You have a ton to do, even in the next week, but then that person you know walks in holding a gun. You sort of thought you were friends. Things aren’t looking so friendly now. Because you voted Republican as a Whitman student, and she identified as a woman. Both of you went against the current, and there are people that want you dead for it.

On Feb. 12, Lawrence King, an eighth grader from Oxnard, Calif., was shot by his classmate, Brandon McInerny.  King, age 15, was openly gay and was considered to be effeminate, wearing gender-bending clothing, makeup, jewelry and shoes. So many Kings shot and killed for living, and by living, agitating. So little time. I wish nothing but ill upon those who supply bigoted 15-year-olds with guns. I do not, however, wish them dead. I was raised right. I’m not an idiot. Murderers are.

On Feb. 25, 17-year-old Simmie Williams was shot in Fort Lauderdale, Fla., in an area frequented by transsexual prostitutes.  Simmie was wearing female clothing and may have been working as a prostitute.

So there are five beautiful human bodies, ripped apart by bullets. And bigger than that, by stupidity. In the last 21 days.

As I write this article, Word is underlining in red the word transgendered. It does not exist in the dictionary, which means it does not exist at all, according to the powers that be. Terrorism is alive and well, on the streets of Fort Lauderdale, the classrooms of Oxnard and in my little white MacBook. The question is what the War on Terror to end this violence will look like.

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  • K

    KristineSep 30, 2008 at 10:55 am

    one thing which many people misunderstand.

    being a transsexual or intersexed individual is simply not a choice like printing on the opposite side of a paper.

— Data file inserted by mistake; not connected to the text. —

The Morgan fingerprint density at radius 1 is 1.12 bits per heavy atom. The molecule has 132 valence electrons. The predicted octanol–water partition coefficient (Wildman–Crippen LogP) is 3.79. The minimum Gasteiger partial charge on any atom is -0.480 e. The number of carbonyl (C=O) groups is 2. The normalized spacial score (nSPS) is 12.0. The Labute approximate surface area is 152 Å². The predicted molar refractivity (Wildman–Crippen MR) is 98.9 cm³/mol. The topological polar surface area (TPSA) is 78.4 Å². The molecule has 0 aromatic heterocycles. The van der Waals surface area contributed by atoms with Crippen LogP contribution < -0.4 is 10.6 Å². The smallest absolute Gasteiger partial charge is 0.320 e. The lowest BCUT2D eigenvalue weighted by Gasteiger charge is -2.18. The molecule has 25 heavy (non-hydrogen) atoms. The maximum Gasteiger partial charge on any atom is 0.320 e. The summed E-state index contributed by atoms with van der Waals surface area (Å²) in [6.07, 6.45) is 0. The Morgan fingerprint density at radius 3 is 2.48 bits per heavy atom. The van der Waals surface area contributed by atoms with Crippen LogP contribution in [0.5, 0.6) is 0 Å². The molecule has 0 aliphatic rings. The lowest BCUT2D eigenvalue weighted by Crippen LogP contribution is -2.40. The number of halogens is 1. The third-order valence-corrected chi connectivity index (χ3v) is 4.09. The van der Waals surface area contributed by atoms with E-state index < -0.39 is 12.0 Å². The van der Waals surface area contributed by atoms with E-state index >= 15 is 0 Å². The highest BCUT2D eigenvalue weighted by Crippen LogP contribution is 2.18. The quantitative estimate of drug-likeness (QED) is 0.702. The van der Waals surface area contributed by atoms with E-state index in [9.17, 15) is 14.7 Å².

It’s a choice of treating a medical condition much like choosing to treat diabetes..

    but yes, as you phrased why do people feel the need to brutally attack and kill people simply because they are different?

  • B

    Brianne Testa-Wojteczko '01Apr 1, 2008 at 11:35 am

    As a follow-up to this article, I’m proud to say that Whitman’s Board of Trustees modified our non-discrimiation policy to include gender identity in 2001. We were on the forefront of the now-growing ranks to include transgendered people as a protected class to our organization’s policies, thanks to the assistance of Sociology professor Keith Farrington and then-president Tom Cronin.
    –Brianne Testa-Wojteczko,
    class of 2001

  • S

    Sarah RiggleMar 6, 2008 at 5:19 pm

    I have become too complacent in my little bubble here in south georgia. I transitioned 5 years ago and the only discrimination that I have been subjected to was from a few members of my church. I go to an Episcopal Church; a church built on mediation, a church that welcomes people as they are.
    I have become separated from the real world of hate and anger and vile treatment of those who are seen as different in other places in America. In the complacency of my surroundings I have stepped out of my shell of least resistance, forsaking my wall of fear to help others who have stood up to be counted.
    It is time to bring attention to any brutal act perpetuated against those who are gender variant.